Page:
The invited speaker, the pastor and pedagogue Otto Eberhard, had undertaken a research trip to Palestine in 1905 on behalf of the “Deutschen Evangelischen Instituts für Altertumswissenschaft des Heiligen Landes” [German Protestant Institute for Ancient History of the Holy Land]. Entirely in the spirit of contemporary, Christian-influenced Palestine studies, “knowledge of the peculiarities of the land of the Bible” was to lead to a better understanding of Holy Scripture, as Eberhard wrote in the foreword to book on Palestine, published in 1910 and entitled “Palästina. Erlebtes und Erlerntes im Heiligen Land” [“Palestine. Experiences and Lessons from the Holy Land”]. In addition to the land and landscape, the Jewish colonies in particular had left a lasting impression on Eberhard. In both the Christian and Zionist context, Eberhard was perceived as a “Christian friend of Zionism” and a “philozionist” These terms were used in Jüdische Rundschau, see. Otto Eberhard, Der Zionismus, in: Jüdische Rundschau Heft 3 (1907), 18.1.1907, pp. 26–29, p. 26. as a result of his trip to Palestine, and he praised the practical achievements of Zionism. Since Eberhard knew “Palestine and Zionism from professional experience,” as Kalmus emphasized, his objectivity seemed proven and his advocacy immune to the suspicion of spreading obvious political propaganda.
Eberhard began his lecture with the observation that the travel literature that had hitherto arisen out of the longing for Palestine was mostly superficial and only gradually acquired a scientific character. But in any case, “literary knowledge” was only a weak substitute for a real journey to the Holy Land, which he recommended to anyone who had a “heart for Palestine.” Eberhard was by no means concerned only with traveling and exploring the Holy Land, but with nothing less than the “rebuilding of Zion.” He was referring to a Christian topos known as “Restorationism,” which was prevalent above all in circles of English Pietism and the Jewish Mission. This idea was based on the assumption that the “gathering” and return of the Jews to Palestine was imminent, and which included the anticipation of the return of Jesus Christ. This Christian movement became significant for Zionism above all through the person of William Hechler. An English reverend, he considered Zionism to be the beginning of a prophetic movement and provided Theodor Herzl with important political contacts extending up to the German Kaiser. Eberhard, too, was open to such ideas, as is evident by a lecture he gave ten years later at the annual celebration of the “Leipziger Judenmissionsverein” [Leipzig Jewish Missionary Association], in which he also spoke enthusiastically about Zionism. See Otto Eberhard, Zwanzig Jahre Zionismus, in: Saat auf Hoffnung. Zeitschrift für die Mission der Kirche an Israel 56 (1919), pp. 12-34.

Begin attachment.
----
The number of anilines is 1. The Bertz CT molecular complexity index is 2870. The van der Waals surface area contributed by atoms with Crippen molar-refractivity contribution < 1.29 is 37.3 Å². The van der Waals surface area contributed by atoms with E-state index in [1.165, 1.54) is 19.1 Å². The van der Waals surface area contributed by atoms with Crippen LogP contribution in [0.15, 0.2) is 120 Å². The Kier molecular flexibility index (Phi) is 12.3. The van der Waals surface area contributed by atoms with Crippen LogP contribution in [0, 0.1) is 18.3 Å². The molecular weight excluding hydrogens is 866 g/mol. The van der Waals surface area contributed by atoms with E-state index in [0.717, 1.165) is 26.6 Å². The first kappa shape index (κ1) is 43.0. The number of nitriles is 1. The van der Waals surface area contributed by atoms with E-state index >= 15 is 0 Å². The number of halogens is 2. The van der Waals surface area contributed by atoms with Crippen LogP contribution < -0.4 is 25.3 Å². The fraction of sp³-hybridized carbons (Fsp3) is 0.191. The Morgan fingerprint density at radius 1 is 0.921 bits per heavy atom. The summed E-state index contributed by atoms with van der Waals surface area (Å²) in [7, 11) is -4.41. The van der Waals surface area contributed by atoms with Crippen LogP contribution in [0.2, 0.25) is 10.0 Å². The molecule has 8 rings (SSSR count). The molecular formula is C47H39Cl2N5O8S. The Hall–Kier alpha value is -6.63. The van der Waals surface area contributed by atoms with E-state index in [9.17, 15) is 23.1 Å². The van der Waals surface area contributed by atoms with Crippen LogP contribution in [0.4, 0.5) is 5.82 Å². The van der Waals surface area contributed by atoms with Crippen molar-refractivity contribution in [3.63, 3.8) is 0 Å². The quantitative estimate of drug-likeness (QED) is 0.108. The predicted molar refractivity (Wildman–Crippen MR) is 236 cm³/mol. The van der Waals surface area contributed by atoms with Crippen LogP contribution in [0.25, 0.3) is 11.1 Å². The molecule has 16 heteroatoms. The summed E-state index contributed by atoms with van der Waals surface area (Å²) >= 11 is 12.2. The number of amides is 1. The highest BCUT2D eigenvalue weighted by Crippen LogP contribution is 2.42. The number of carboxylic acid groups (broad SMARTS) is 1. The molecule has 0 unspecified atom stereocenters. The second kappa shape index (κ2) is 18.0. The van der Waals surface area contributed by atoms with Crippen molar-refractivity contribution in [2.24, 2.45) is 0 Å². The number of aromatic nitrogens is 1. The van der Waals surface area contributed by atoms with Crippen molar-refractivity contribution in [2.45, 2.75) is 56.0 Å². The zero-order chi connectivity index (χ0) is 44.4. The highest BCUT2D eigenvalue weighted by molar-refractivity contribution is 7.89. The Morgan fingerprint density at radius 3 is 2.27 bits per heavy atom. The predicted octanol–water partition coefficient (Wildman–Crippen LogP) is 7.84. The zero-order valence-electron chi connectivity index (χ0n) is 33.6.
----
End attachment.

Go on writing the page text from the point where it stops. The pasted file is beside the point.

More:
Even though Eberhard did not elaborate on his Christian expectations in his Hamburg lecture, his view of Zionism and Judaism was clearly shaped by his Christian faith. Eberhard described Palestine’s advancementas a result of increasing Jewish-Zionist colonization. He described this as an important cultural factor, which appeared especially bright when he compares the lifestyle of the Chalukah Jews of Jerusalem to that of the Zionists: “The corrupting institution of the Chalukah has brought up a pitiful race: systematically driven into the arms of idleness and inertia, it remains stuck in the greatest social and spiritual misery.” Jüdische Rundschau, 27.11.1908, p. 212. In Eberhard’s eyes, however, Zionism revolutionized everything that otherwise afflicted the Jews: agricultural aspirations formed the will to honest work and suppressed the inclination to alms while modern educational and welfare institutions overcame the lack of education and the spiritual stagnation characterized by an antiquated religiousness. Eberhard described the settlements in Palestine as the harbinger of a new era, a new Jewry. These remarks were followed by “enthusiastic, sustained applause” from the audience, who filled the large hall of the club house to the last seat. The author does not mention whether the audience was predominantly Jewish or mixed.